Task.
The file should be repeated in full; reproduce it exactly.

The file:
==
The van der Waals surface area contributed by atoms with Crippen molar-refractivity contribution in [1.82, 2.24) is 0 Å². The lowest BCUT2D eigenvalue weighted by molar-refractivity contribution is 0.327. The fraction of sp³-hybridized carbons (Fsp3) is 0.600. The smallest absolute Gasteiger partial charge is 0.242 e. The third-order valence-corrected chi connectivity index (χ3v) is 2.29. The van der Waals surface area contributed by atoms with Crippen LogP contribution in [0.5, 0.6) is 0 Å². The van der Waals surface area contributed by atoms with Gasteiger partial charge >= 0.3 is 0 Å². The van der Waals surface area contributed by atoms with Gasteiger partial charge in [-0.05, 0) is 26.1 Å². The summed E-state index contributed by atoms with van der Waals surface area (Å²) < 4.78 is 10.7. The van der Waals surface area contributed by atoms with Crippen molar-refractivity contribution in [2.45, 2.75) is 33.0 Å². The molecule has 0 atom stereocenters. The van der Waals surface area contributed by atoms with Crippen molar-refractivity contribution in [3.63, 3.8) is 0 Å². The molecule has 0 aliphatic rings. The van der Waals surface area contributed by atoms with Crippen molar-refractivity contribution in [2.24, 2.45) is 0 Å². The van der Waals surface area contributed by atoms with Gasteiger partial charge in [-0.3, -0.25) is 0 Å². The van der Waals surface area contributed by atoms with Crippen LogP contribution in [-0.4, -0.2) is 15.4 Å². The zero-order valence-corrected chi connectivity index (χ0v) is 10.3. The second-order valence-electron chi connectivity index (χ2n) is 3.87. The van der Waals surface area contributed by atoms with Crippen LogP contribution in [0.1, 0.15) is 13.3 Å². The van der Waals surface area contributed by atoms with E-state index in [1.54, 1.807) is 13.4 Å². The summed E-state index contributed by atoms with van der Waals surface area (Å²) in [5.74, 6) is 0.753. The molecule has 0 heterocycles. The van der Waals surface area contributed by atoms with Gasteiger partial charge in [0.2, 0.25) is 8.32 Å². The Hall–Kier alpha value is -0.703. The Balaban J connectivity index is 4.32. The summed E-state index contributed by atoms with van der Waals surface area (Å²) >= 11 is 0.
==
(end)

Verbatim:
The van der Waals surface area contributed by atoms with Crippen molar-refractivity contribution in [1.82, 2.24) is 0 Å². The lowest BCUT2D eigenvalue weighted by molar-refractivity contribution is 0.327. The fraction of sp³-hybridized carbons (Fsp3) is 0.600. The smallest absolute Gasteiger partial charge is 0.242 e. The third-order valence-corrected chi connectivity index (χ3v) is 2.29. The van der Waals surface area contributed by atoms with Crippen LogP contribution in [0.5, 0.6) is 0 Å². The van der Waals surface area contributed by atoms with Gasteiger partial charge >= 0.3 is 0 Å². The van der Waals surface area contributed by atoms with Gasteiger partial charge in [-0.05, 0) is 26.1 Å². The summed E-state index contributed by atoms with van der Waals surface area (Å²) < 4.78 is 10.7. The van der Waals surface area contributed by atoms with Crippen molar-refractivity contribution in [2.45, 2.75) is 33.0 Å². The molecule has 0 atom stereocenters. The van der Waals surface area contributed by atoms with Crippen molar-refractivity contribution in [3.63, 3.8) is 0 Å². The molecule has 0 aliphatic rings. The van der Waals surface area contributed by atoms with Crippen molar-refractivity contribution in [2.24, 2.45) is 0 Å². The van der Waals surface area contributed by atoms with Gasteiger partial charge in [-0.3, -0.25) is 0 Å². The van der Waals surface area contributed by atoms with Crippen LogP contribution in [-0.4, -0.2) is 15.4 Å². The zero-order valence-corrected chi connectivity index (χ0v) is 10.3. The second-order valence-electron chi connectivity index (χ2n) is 3.87. The van der Waals surface area contributed by atoms with Crippen LogP contribution in [0.1, 0.15) is 13.3 Å². The van der Waals surface area contributed by atoms with E-state index in [1.54, 1.807) is 13.4 Å². The summed E-state index contributed by atoms with van der Waals surface area (Å²) in [5.74, 6) is 0.753. The molecule has 0 heterocycles. The van der Waals surface area contributed by atoms with Gasteiger partial charge in [0.2, 0.25) is 8.32 Å². The Hall–Kier alpha value is -0.703. The Balaban J connectivity index is 4.32. The summed E-state index contributed by atoms with van der Waals surface area (Å²) >= 11 is 0.